Ricciardo has changed his tune on sim racing
For the first time he is pricing out a home sim rig and thinks simulators are now at a level where he can gain training value. “At first, I thought it was just something fun to pass the time, but I definitely see that there’s a bit more to it now,” he recently told Autosport in a interview.
“Some of the sim racers, they’ve been able to transfer their skills into a real car and that’s been a bit of an eye-opener. We talked about F1 1995, and that was very different to what we have now. So probably for a while, my head was in the place of ‘ah, it’s just a game’. Now it’s like what can I really learn from it?”
Simulators Help with High Pressure Situations
Ricciardo now believes sim racing can help keep himself focused and mentally prepared for the real-life moments when he has to deliver.
“The biggest challenge that I’ll say all of us F1 drivers have is we only get a few chances each weekend to put a new set of tires on and do the perfect lap. There’s sometimes three weeks in-between races, and then at the end of the season there’s two or three months. It is crazy, for a sport that’s so precise, and there’s so much technology involved, and with such precision, that it’s hard for any of us to ever really be perfect because we just don’t get the mileage.”
“That’s where I’ve definitely been more open-minded. I’ve always liked the F1 simulators, but with the home stuff, for the last six to 12 months, it’s been about getting those lap repetitions in.
“I think it’s really important and, even if the car is not the same car, it could even be a GT car for example, it’s about putting yourself in that environment of like: ‘OK this is the lap, I’ve got to nail it.’ It’s a bit of a mental thing, of trying to put the pressure on yourself.”
Sim Racers Show Promise and Skill
Ricciardo explained that perhaps in the past he looked down on sim racing. But now things are very different.
“I’ll be straight with you like – at first, I was also like that because racing, let’s say the real stuff, is what I’d done my whole life. Obviously I have my pride in that, and you know that if you hit a wall it hurts. And the sim doesn’t hurt. So I guess there is pride there or whatever. But now that we’ve seen some sim racers transfer into real race cars, and actually show promise and talent and skill, it’s like, OK, I don’t disregard them like they are just kind of couch potatoes playing at home. I think there’s definitely some real skill and effort put into it. So I certainly respect it and I’ll be honest, it has surprised me how good they can be. Even if they haven’t jumped in a real car I think they would be alright. But the big question is the fear. Can they put the fear aside and know that, OK will that wall hurt or whatever? But I think from a skill point of view, it’s pretty impressive.”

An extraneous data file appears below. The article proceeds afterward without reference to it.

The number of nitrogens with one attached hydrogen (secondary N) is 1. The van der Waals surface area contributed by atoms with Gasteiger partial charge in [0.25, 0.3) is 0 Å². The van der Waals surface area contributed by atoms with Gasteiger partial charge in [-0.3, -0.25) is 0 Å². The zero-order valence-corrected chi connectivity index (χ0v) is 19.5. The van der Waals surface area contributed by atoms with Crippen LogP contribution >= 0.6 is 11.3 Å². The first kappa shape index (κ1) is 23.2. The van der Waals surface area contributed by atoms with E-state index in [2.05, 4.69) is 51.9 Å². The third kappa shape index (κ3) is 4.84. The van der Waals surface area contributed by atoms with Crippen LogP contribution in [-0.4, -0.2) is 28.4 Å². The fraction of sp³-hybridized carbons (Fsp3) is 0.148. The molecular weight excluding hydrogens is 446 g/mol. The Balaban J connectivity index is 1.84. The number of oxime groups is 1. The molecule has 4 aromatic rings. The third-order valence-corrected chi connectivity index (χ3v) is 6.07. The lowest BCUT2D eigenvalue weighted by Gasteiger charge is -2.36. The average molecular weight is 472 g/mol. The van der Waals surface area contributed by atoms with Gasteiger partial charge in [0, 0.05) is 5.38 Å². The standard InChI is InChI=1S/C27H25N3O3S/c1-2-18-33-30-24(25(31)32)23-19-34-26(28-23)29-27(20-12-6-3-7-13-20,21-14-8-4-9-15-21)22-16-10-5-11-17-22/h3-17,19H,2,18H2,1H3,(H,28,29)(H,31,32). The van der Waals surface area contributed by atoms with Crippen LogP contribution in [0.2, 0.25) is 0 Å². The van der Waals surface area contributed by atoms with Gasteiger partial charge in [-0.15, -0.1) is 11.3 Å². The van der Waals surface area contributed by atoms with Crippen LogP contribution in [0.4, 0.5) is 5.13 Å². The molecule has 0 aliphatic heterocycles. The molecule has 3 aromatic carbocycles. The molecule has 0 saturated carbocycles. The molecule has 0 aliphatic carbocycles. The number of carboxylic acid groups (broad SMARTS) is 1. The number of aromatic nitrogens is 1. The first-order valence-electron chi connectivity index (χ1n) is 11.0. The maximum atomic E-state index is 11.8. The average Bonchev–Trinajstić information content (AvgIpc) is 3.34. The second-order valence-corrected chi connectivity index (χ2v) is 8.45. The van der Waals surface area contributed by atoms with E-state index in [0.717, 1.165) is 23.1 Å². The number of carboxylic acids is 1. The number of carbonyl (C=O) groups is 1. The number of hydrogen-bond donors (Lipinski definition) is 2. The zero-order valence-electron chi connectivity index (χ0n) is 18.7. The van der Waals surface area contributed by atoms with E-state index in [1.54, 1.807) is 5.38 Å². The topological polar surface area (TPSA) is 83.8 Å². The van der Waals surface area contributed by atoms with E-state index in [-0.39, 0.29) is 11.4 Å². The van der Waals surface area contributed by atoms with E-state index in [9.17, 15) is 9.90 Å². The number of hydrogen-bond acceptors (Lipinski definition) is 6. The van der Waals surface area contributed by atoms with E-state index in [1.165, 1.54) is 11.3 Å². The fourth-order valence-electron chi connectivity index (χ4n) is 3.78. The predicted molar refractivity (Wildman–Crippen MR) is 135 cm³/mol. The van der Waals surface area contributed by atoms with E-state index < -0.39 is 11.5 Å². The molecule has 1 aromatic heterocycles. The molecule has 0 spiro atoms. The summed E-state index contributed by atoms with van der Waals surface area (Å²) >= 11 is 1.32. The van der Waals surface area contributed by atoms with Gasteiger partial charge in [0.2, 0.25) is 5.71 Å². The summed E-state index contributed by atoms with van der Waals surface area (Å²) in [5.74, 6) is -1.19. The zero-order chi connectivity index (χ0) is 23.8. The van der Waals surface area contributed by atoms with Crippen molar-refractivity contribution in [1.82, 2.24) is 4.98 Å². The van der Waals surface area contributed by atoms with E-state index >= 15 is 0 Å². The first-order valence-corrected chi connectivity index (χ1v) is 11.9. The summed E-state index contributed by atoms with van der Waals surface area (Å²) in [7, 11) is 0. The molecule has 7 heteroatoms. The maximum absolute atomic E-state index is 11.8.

Subtle areas where sims closely mimic real-life experiences
Ricciardo says there are certain areas where simulators mimic some of the real-life experiences pretty well.
“If I go back a bit of time where, even things like kerbing and grass, it was all just very flat,” he says. “All the tracks felt the same and it didn’t really capture undulations and things like that, so there’s a lot more feel now. There’s a lot more response through the car with sliding,” adds Ricciardo. “You can catch it a little bit more, whereas back in the day it was what I would call ‘arcade’. You’d have either 100% grip or you’ve got like zero grip, so there was no feel. Then, I think as well with F1, a lot of laptime we find on track is on exit. If you can get on the throttle early then, with rear-wheel drive, you’ve got so much power that your lap time just accumulates into something obviously fast. With video games, a lot of the time you used to get came from being able to brake so late, and the use of some of the assists. But I think now the lap time, and how to go fast, correlates to on track. We’re kind of slow in, fast out, I feel like that’s how I will achieve the best lap times. So, even from that point of view, it’s got more realistic.”
How do home simulators compare to simulators F1 teams are using?
“It’s got closer,” he says. “There are things like track maps, which are kind of underrated in how close the track can look and feel, compared to the real one. That’s where the sims are near perfect because the F1 teams can do all the measurements on track, and get all the elevations and cambers and so. And that’s now where the F1 game has come a long way, and I think that’s very close on, I’d say, most circuits.
“I think with even things like locking a brake, and traction and all that sort of stuff, it’s hard to put it in percentages terms. But I’ve always said that, if the F1 sims are maybe 80% real compared to the real car, then the games at home used to be maybe like 30%. Now, they are well above 50%.”
“Some of the sim racers, they’ve been able to transfer their skills into a real car and that’s been a bit of an eye-opener.”
– Conor Murphy, Performance Engineer, Sim Racer Academy
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